There is a long list of people I would like to have dinner with, people I have not seen in years or people I might like to know better, but for this day, I wanted my party of six to be a sure thing=. I invited Angelo and Kathy Signorino and Lenny and Joan Kolada. Angelo and Lenny are people I have worked with for nearly every Saturday for the last six years so how could I spend a Saturday without them. Angelo is the head brewer at Barleys and Lenny is the owner of Smokehouse Brewing and Commonhouse Ales. I knew both love to eat as much as I do and we would have plenty to talk about, both are great conversationalists. I know Joan pretty well too and can not think of many people that I would consider to be as kind or thoughtful. I had only met Kathy once or twice but knew her well enough to know she would be an excellent dinner companion. I was pretty sure none of us had eaten at Ambrose and Eve so I made a reservation.

We all approached the meal with the same mindset. We also started with a cocktail – none of us ordering the same thing and as seems to be a default setting, Angelo surmised that ordering a bottle or two of Prosecco was in order. Eventually we got around to ordering and did so with breadth and depth.

We started with:

Garum, honey, pecorino

Local mushrooms, Shagbark grits, red wine

Ritz crackers, cucumber relish

Ritz crackers with the dish (which I could not eat) of course, it was the perfect thing to serve and we all appreciated and celebrated that.

Roasted beets, beet romesco, citrus salad, pistachio dukkah

It was nice to be surrounded by people that all appreciated beets, which so often are unappreciated.

I think we ordered….

Fish sauce caramel, celery root curry

However I am allergic to fish and because I was eating and talking so much, I did not take any notes as is appropriate for an enjoyable dinner.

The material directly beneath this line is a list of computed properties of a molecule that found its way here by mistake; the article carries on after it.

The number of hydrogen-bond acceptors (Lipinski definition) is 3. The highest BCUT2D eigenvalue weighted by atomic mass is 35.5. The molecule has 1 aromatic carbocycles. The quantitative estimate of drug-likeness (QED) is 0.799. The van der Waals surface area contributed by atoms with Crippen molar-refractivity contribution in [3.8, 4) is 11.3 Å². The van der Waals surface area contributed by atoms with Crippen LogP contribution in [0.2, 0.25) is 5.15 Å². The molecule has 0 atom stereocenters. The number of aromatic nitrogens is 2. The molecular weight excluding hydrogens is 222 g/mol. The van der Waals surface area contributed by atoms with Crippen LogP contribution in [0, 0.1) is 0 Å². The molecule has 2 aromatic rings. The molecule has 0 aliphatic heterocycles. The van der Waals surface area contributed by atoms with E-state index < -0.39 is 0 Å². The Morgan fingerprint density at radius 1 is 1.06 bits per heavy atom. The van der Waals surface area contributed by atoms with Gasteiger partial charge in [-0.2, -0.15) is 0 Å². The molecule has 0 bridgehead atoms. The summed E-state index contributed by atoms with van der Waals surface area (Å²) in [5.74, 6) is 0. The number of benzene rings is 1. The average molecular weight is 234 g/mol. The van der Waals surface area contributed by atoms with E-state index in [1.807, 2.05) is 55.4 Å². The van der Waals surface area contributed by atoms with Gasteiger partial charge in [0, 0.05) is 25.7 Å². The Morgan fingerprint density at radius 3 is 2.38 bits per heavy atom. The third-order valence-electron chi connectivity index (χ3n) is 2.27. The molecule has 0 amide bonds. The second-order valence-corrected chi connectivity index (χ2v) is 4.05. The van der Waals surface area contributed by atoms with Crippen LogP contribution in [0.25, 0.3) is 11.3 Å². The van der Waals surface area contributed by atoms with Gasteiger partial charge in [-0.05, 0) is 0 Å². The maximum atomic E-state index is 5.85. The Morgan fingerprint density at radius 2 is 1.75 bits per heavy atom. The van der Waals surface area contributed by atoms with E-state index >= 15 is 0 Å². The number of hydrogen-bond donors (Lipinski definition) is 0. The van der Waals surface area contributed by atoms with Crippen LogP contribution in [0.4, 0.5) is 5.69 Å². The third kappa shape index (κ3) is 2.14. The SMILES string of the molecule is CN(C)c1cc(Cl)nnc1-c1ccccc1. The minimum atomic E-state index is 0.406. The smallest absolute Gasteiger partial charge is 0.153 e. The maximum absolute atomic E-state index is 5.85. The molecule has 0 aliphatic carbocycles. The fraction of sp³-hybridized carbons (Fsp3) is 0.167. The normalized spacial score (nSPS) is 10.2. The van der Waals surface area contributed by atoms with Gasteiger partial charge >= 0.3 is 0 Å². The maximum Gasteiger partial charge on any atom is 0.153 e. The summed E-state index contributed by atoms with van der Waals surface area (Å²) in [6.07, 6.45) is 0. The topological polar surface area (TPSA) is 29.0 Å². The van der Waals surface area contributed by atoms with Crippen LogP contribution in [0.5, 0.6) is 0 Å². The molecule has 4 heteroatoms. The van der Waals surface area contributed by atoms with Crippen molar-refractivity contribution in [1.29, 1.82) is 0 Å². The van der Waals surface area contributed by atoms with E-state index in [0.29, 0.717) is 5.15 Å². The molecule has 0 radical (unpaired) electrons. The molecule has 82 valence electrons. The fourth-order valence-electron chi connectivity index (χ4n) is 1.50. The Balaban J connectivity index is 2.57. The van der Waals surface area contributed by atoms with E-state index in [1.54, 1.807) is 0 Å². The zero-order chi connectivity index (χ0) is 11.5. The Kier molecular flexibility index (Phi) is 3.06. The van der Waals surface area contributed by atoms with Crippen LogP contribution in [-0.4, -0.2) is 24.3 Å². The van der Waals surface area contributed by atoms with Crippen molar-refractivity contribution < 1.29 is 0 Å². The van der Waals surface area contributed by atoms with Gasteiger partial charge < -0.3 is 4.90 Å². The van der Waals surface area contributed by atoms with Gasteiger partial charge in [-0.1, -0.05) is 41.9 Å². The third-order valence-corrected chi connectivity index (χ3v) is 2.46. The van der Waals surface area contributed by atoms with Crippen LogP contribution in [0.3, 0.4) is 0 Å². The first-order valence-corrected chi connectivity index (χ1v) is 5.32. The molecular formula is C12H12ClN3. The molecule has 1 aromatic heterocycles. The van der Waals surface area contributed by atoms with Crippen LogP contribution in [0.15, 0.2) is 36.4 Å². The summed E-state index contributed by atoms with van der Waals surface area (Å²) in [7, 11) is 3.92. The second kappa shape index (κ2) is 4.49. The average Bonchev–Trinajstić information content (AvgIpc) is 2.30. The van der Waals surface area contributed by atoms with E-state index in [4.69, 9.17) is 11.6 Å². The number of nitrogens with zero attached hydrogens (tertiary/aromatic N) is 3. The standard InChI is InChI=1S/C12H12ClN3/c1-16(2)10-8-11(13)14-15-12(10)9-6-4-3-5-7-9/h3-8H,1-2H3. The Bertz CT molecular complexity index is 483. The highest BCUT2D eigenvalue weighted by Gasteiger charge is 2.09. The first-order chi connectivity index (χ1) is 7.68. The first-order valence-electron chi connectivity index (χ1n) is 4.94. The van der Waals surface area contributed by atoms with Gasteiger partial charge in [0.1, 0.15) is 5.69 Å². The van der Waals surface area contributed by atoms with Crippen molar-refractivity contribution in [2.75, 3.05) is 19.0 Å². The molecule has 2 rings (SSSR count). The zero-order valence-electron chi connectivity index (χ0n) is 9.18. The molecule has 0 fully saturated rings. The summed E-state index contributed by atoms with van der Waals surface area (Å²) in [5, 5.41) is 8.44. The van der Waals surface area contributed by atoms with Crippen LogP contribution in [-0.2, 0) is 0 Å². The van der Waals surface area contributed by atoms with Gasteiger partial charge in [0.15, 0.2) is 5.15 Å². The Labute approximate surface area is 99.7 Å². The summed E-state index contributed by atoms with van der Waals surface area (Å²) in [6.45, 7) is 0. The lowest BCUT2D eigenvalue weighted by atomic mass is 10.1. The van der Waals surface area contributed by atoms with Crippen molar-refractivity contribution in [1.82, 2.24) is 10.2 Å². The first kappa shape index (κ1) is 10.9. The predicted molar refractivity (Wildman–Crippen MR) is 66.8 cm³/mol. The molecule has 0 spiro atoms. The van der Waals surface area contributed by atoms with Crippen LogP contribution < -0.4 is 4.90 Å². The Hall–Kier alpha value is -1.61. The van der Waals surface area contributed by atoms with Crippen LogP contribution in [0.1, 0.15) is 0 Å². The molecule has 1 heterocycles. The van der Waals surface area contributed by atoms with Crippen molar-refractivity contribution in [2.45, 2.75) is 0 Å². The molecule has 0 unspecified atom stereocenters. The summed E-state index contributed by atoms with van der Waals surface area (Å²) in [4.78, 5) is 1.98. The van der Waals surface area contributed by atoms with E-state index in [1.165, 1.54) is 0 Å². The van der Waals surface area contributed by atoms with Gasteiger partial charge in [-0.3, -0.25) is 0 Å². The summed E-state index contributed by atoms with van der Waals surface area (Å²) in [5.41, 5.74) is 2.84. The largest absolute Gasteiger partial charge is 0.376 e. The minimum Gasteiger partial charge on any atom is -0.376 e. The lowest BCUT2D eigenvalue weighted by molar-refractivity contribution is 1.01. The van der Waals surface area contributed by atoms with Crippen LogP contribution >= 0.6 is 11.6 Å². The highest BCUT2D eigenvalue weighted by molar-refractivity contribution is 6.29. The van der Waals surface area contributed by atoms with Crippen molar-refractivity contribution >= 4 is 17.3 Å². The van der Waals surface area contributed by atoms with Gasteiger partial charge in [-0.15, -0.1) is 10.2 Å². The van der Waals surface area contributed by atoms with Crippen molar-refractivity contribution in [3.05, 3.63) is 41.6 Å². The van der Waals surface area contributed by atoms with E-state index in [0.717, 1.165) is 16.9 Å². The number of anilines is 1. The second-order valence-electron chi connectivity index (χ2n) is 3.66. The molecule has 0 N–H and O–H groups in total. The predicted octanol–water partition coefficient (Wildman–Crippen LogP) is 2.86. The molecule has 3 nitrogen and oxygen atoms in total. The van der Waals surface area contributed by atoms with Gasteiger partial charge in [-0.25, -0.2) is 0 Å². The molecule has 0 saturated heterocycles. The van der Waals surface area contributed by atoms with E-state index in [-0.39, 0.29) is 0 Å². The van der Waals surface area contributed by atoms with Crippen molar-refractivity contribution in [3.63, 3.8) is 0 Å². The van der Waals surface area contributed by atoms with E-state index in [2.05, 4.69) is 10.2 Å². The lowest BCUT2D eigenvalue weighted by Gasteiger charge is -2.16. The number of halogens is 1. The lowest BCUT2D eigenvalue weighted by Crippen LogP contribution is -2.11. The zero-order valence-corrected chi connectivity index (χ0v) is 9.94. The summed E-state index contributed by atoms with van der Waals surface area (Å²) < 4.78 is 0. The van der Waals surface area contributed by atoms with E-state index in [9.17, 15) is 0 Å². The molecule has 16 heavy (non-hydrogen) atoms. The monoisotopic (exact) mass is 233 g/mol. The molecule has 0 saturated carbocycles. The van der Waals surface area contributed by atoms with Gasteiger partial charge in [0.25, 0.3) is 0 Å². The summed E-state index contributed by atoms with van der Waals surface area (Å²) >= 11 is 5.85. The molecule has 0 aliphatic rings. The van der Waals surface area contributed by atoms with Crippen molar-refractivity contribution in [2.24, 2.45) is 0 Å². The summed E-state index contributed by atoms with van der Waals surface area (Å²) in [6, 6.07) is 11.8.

We also ordered both bread options.

Stratcciatella, housemade jam, olive oil, soft herbs, focaccia

CORNBREAD (I loved this dish more than all others, and that is saying a lot)
Maple, pimento cheese, watercress

It seemed that Chef Matt had an extra order of the cornbread in the kitchen so he sent that out after we inhaled the first. I am fairly certain I ate all of it on my own and that point my memory and judgment may have been suspect.

Also, Chef Matt seemed to notice there were a few items we did not order so he somehow used his spider sense to determine that he should send out an order of ->

Szechuan peppercorn vinaigrette, shiso, pumpkin seed, black togarashi

It was amazing. There was not dish we ate that anyone in our group of six thought was less than excellent but this one seems to be the sleeper hit of the evening. We almost ordered it but hesitated yet Chef Matt knew that we would be remiss not trying this, and he was right. It is a simple dish of razor thin slices of cucumber with the the right amount of vinaigrette drizzled on and pumpkin seeds which perfectly complimented every other flavor on the plate and a modicum of black togarashi to knock it out of the park.